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The Geology of the Golden Valley Local Nature Reserve

The rocks in the Golden Valley LNR are known as Carboniferous Limestones. For many years the rocks here have been quarried and used for roadstone.

Over 300 million years ago during the Carboniferous period, an ancient sea covered this area and much of the UK. We know from studies of present day environments that the majority of limestones are deposited in clear, warm tropical seas. So at some time in the distant past a landmass occupying this area was inundated by rising sea levels and it was in these seas that the limestones of Wick were laid down. Towards the end of the Carboniferous period conditions changed dramatically to low lying swampy land covered by dense tropical rainforests. As rotting debris from these rain forests accumulated over many thousands of years and was buried under subsequent layers – it turned to coal. Over many millions of years these rock layers, including the coal-bearing rocks, have been disturbed by earth movements, which have crumpled and folded the layers.

To discover a little more about the rocks under this area east of Bristol, imagine cutting a deep slice through the Earth in a roughly east/west direction. Then look at this slice from say, the south (see the picture below); what we then see in simplified terms is a section through a huge bowl-shaped structure forced into this shape by the formidable movements of the Earth’s crust. This technically is called a syncline but you welcome to just think of it as a giant bowl! The rocks on the outside of the bowl are older than the rocks on the inside (it’s just the way they got folded).

Simplified Geology of Wick

Have you ever noticed those almost vertical lines in the quarry faces? Well, when they were laid down millions of years ago they would have been the horizontal layers of sedimentary rocks. Compressional forces have squeezed them into an upright position. Over the millennia the overlying rocks have been worn away and in places the limestone has been exposed at the surface (the same series of rocks occur in the Avon Gorge and also at Chipping Sodbury). Of course nature is not very tidy so in reality it is very much more variable than this simple structure that we have concocted, but it is essentially what has happened.

Let’s get back to those rising seas! This was a warm tropical sea with a variety of different environments – from the calm shallows of salty lagoons to constantly moving tidal shoals and out into deeper open water conditions. How do we know all this? Through the careful study of these and other locally similar rocks, geologists have shed some light on their formation and composition. One excellent clue to be found in rocks are fossils. A lot can be learnt about the prevailing conditions from the types of creatures that lived (and died) at the time. Different organisms favour certain surroundings and the remains of these creatures, the fossils, provide us with many clues about past environments.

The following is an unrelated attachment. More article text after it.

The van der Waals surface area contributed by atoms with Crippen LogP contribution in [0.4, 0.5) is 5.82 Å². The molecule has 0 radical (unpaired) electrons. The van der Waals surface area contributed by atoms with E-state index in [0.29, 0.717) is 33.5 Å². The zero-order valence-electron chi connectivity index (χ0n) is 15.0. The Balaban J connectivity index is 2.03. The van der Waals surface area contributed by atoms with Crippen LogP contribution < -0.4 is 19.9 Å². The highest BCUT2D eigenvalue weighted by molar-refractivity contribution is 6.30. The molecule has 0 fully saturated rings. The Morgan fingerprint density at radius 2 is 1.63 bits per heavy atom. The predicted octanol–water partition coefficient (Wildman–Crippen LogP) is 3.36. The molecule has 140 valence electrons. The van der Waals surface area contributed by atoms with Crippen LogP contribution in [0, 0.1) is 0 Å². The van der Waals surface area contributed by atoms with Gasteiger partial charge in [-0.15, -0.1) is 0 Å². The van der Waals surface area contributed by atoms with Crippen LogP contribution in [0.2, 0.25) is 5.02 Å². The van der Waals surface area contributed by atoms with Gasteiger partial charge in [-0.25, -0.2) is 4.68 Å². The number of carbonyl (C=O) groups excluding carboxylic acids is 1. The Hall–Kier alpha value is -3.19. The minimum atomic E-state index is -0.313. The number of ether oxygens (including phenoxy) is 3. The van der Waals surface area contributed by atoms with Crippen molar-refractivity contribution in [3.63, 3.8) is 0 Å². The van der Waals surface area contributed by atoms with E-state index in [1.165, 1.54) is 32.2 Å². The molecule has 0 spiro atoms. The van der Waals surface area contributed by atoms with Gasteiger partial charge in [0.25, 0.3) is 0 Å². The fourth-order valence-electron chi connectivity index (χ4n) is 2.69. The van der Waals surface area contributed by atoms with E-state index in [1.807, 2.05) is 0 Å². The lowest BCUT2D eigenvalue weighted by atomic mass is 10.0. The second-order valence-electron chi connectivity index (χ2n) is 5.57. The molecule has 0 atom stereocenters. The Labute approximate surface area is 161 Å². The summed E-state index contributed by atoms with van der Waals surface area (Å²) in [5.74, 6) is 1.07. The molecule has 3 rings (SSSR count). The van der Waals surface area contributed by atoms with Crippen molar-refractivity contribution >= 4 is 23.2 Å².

The rocks at Wick contain the fossilized remains of a variety of organisms. Let’s start with some of the more simple ones!

Stromatolites are slow growing, mat-forming algae that grow slowly, layer upon layer and can, in the right conditions create substantial structures. Being a mat-forming algae might not sound like much of a life but stromatolites are one of the planet's most enduring inhabitants. They have eeked out a living that has enabled them to grace the planet for well over 300 million years - pretty impressive when you consider modern humans have been here for just a couple of hundred thousand years! Stromatolites generally prefer the conditions found in high-salinity lagoons and, whilst not common, can still be found in a few modern day tropical locations. Although they do become fossilised they aren’t the most obvious or easy to find. These conditions preferred by the Stromatolites changed as the water levels varied and a new set of residents moved in to fill these new environments.

Amongst these new residents are echinoids, brachiopods, and corals. These more familiar creatures would have favoured more open water conditions similar to the reefs of today.

Let’s start with the echinoids. One of the commonest echinoids were animals called crinoids, which are close relatives of the starfish and can still be found today. These creatures look somewhat similar to plants. They have a long stem with an array of fringed arms at the top. They are filter feeders and use their feathery arms to capture minute particles of food from the water as it drifts by. Crinoids have a skeleton made up of lots of very small calcium plates and rings. When the creature dies, these collapsed skeletons fall to the sea floor and eventually become fossilised within the rock.

Brachiopods are similar to shellfish. They possess two shells which are hinged and the majority of them fixed themselves to the sea floor and fed by filtering nutrients from the water. The hard shells are often fossilised.

We are all familiar with corals. Although the corals which inhabit the reefs of today differ from the fossilised ones found in our rocks, their habit and their mode of life is very much the same.

Earlier we mentioned tidal shoals. Oolitic limestone is formed in tidal shoals and is composed of countless tiny calcite spheres (oolites) formed in the lime-rich seas. Sticky “lime-mud” adheres to tiny fragments of sediment and the constant back and forth motion of the tides produce the spherical shape. In time layers of these become compacted and “glued” together forming Oolitic limestone.

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